The current study used a large population-representative cohort of older adults to investigate whether a higher genetic load of multiple risk alleles for BMI (a BMI-PGS score) was associated with BMI at baseline (~ 64 years of age) and rate of change in BMI over a 12-year follow-up period in older adults. We tested interactions between the BMI-PGS score and educational attainment, income, and SSS in relation to BMI at baseline and change in BMI over the follow-up period. We hypothesised that adults with a larger genetic susceptibility (BMI-PGS) would be at greater risk for accelerated increases in BMI over the 12-year period. Secondly, we hypothesised that the BMI-PGS would be more strongly associated with BMI at baseline and steeper BMI trajectories for individuals of a lower educational attainment, income or SSS; a GxE interaction.

Method

Sample

Data were drawn from the English Longitudinal Study of Aging (ELSA), a nationally representative survey of English adults aged ≥ 50 years.21 Measures of socioeconomic position and covariates were taken from wave 2 (2004–2005) for the core sample (82%), or waves 4 (2008–2009) and 6 (2012–2013) for the respective refreshment samples (18%). Baseline measures of BMI were taken from wave 2 (2004–2005) for participants who provided blood samples for genotyping at wave 2 (77%), or wave 4 for those who provided blood samples at wave 4 (23%). Follow-up BMI measures were obtained from waves 6 (2012–2013) and 8 (2016–2017). Ethical approval for each ELSA wave was granted by the National Research Ethics Service (London Multicentre Research Ethics Committee). All participants gave informed consent and all experiments were performed in accordance with relevant guidelines and regulations.

Study variables

Body Mass Index (BMI). BMI was calculated using standard formulae (weight in kilograms/height in square meters)22. Here, height and weight were measured during the nurse visit. Weight was measured using Tanita electronic scales to measure body weight without shoes and in light clothing. Height was determined by Stadiometer using the Frankfort plane on a ground level. At Wave 8, BMI was calculated using height measurements obtained from Wave 6, as no height measurements were obtained in 2016–2017.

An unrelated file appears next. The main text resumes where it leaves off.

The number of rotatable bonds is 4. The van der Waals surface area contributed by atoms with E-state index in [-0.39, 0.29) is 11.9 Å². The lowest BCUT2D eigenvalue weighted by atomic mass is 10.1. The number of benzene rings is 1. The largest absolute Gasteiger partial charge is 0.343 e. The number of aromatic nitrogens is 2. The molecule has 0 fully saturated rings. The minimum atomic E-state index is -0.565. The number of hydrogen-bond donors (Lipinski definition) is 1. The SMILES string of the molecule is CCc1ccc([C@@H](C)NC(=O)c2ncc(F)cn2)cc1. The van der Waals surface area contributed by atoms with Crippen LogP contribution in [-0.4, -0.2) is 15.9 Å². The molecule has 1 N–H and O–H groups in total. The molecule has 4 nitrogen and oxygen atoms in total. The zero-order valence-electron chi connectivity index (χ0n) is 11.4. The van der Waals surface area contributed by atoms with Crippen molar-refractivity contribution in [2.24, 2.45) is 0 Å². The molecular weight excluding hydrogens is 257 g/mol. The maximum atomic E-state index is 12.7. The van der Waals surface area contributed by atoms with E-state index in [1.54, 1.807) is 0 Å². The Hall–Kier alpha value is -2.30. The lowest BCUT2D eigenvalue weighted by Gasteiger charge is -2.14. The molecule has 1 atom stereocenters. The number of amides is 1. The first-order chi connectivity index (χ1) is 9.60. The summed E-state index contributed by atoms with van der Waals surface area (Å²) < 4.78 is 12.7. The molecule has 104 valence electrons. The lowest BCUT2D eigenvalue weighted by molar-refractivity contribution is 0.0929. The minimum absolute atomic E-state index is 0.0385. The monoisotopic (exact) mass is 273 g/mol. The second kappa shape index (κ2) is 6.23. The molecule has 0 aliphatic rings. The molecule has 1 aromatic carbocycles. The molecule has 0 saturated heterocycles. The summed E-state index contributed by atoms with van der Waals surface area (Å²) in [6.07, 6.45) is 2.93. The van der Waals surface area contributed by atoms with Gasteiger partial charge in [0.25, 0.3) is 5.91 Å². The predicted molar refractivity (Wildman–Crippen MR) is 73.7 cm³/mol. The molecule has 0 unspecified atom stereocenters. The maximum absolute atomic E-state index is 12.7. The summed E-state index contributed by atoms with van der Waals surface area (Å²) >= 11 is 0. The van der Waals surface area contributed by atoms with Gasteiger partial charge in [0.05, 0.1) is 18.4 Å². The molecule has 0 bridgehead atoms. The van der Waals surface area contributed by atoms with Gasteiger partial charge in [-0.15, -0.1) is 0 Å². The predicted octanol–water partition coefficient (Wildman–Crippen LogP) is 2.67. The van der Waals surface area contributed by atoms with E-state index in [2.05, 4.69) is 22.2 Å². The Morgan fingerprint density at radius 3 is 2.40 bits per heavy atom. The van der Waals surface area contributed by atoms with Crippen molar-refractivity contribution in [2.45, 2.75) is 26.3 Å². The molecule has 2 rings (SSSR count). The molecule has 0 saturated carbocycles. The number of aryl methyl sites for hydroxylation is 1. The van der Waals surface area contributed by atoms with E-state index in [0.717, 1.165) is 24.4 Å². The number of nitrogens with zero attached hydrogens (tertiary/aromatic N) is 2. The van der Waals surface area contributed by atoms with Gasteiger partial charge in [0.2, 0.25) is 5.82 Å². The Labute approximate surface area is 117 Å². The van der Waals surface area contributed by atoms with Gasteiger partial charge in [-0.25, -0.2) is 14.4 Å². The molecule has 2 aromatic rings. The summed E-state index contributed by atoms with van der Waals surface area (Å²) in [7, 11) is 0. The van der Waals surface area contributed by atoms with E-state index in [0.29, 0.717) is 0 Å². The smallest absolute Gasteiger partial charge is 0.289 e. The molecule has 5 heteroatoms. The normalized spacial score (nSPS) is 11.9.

Measures of socioeconomic position

Educational attainment. Educational Attainment was measured through self-reported highest educational qualification. Responses were derived into three categories: i) Higher Qualification (undergraduate or postgraduate degree level) ii) Secondary Qualification (A/O or GSCE level or equivalent) iii) Primary Qualification (Below A/O/GSCE or no qualification).

Subjective social status (SSS). SSS was measured through the MacArthur Scale of Subjective Social Status.23 This measure presents a drawing of a ladder with 10 rungs to represent where people stand in society, the higher up representing those with the most money, education, and jobs. Respondents were asked to place a single “X” on this ladder to rank their social standing, producing a score from 1–10, with 10 being the highest SSS. These raw scores were derived into tertiles: i) Top Tertile ii) Middle Tertile iii) Lowest Tertile of SSS.

Income. Income was measured through self-reported household equivalised income, adjusted for variation in household size. Income was calculated from detailed assessments of a full range of earned and unearned sources of income. The income variable was divided into tertile to represent the groups of individuals with i) High ii) Intermediate and iii) Low Tertiles of Income.

Covariates. Demographic covariates included marital status (not currently married, currently married). Behavioural covariates included smoking status (not-current smoker, current smoker) and physical activity level (sedentary or low activity at least once a week, moderate activity at least once a week, vigorous activity at least once a week), which was measured through self-reported intensity and frequency of physical activity.24 Participant responses were categorised according to their highest level of activity reported at least once a week. Health related covariates included the presence of a limiting longstanding illness (limiting illness reported, no limiting illness reported) and depressive symptomatology (current depressive symptoms, no current depressive symptoms). Depressive symptoms were measured with an 8-item version of the Centre for Epidemiologic Studies Depression Scale,25 which has comparable psychometric properties to the full 20-item scale; a score ≥ 4 was used to define participants with severe depressive symptoms.26. Lastly, genetic ancestry measured with principal components (see below), was included as a covariate to account for any ancestry differences in genetic structures that could bias our results.27